NE Seminar: “Actinide Redox Chemistry at Metal Oxide Electrodes”

Date(s) - 02/01/2024
1:55 pm - 2:55 pm

Rhines Hall 125



The development and application of nuclear energy have created new elements which would otherwise be unavailable for study. These include transuranic elements (Np, Pu, Am, and Cm), which, unlike the lanthanides that are redox inert (with few exceptions where oxidation states ranging from +2 to +4 are possible), can exist in oxidation states as high as +7 to as low as +2.

Real-world application of our understanding of f-electron interactions can be exploited to develop a single-cycle actinide separation scheme for used fuel reprocessing, where U, Np, Pu, and Am, can be concurrently separated (as AnO22+). The key holdout in this regard is the generation of Am(VI) which is challenging due to the high one-electron oxidation potential for Am(III) (E(AmIV/III) = 2.62 V).

Wide bandgap semiconductor metal oxide electrodes are good candidates to adjust actinide oxidation states. They can operate electrochemically through the use of Ligand Modified Electrodes (LME). This approach involves derivatizing the surface of transparent conductive oxide thin films with ligands that bind actinides and facilitate their redox transformation. The same transparent conductive oxides can also be used as photoelectrodes where direct band-gap excitation generates an oxidizing environment, which can quantitatively generate higher oxidation state actinides in acidic solutions. The work presented here demonstrates new ways to generate, maintain, and study actinides in unusual oxidation states.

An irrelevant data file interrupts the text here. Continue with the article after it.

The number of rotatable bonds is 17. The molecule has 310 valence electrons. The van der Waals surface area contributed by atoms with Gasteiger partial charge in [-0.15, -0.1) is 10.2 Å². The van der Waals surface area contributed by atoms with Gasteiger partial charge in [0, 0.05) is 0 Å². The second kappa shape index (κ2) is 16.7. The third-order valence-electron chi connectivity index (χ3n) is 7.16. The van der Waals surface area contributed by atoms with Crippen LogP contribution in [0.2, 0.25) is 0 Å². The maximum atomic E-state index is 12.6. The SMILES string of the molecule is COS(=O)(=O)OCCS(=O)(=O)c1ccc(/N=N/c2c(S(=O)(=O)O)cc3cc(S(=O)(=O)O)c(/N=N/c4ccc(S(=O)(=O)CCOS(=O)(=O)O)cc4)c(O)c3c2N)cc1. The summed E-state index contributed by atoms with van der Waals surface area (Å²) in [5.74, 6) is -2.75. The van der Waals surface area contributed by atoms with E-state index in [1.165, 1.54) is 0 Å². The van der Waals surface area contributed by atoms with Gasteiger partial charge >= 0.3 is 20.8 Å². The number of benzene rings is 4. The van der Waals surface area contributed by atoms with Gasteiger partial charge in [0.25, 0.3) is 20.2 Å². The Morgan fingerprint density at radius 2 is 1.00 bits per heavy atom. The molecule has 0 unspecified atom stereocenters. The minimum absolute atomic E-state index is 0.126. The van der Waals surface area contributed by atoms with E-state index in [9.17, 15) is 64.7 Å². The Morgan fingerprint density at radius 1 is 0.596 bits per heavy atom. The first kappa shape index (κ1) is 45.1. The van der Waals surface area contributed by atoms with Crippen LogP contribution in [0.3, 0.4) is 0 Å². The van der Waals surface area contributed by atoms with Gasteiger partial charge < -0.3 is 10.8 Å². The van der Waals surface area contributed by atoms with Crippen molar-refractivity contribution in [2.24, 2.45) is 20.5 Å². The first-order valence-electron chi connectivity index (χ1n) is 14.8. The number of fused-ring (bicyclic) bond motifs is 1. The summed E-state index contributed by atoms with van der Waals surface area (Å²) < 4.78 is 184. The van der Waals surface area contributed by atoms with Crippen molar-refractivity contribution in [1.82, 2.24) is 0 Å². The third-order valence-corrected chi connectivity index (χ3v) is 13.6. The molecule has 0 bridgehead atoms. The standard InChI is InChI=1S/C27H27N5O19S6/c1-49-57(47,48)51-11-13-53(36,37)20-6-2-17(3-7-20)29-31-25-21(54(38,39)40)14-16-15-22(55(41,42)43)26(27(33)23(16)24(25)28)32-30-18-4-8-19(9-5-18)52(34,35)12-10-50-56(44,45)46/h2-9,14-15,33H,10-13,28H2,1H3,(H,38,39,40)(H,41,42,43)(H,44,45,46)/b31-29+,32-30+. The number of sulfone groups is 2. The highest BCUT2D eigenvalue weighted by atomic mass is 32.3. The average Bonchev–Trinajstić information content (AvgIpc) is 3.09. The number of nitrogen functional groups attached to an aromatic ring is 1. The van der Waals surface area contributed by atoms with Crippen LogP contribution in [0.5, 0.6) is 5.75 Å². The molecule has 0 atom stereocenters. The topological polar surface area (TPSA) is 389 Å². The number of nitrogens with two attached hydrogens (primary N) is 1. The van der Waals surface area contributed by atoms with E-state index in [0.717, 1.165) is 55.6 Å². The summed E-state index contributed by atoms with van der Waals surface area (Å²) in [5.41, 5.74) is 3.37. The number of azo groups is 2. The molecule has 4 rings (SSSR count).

Christopher Dares, Ph.D.

Associate Professor
Florida International University

Dr. Christopher Dares is an associate professor in the Alan Levin Department of Mechanical and Nuclear Engineering at Kansas State University. Bahadori is a Steve Hsu Keystone Research Faculty Scholar and holds the Hal and Mary Siegele Professorship in Engineering. He earned BS degrees in mechanical engineering with nuclear engineering option and mathematics from Kansas State University in 2008, an MS in nuclear engineering sciences in 2010 from the University of Florida, and a PhD in biomedical engineering in 2012 from the University of Florida.

Bahadori was employed at NASA’s Lyndon B. Johnson Space Center from 2010 to 2015, with work focused on astronaut radiation risk projection and assessment, space radiation dosimetry using active pixel detectors, and space radiation transport using deterministic and Monte Carlo-based codes. He returned to Kansas State University as an assistant professor in 2015 and was promoted to associate professor with tenure in 2021, where he teaches courses in nuclear/radiological engineering and conducts research with focus areas in radiation protection, radiation transport applications, and semiconductor detector modeling and simulation. Bahadori has been certified in the comprehensive practice of health physics by the American Board of Health Physics since 2015.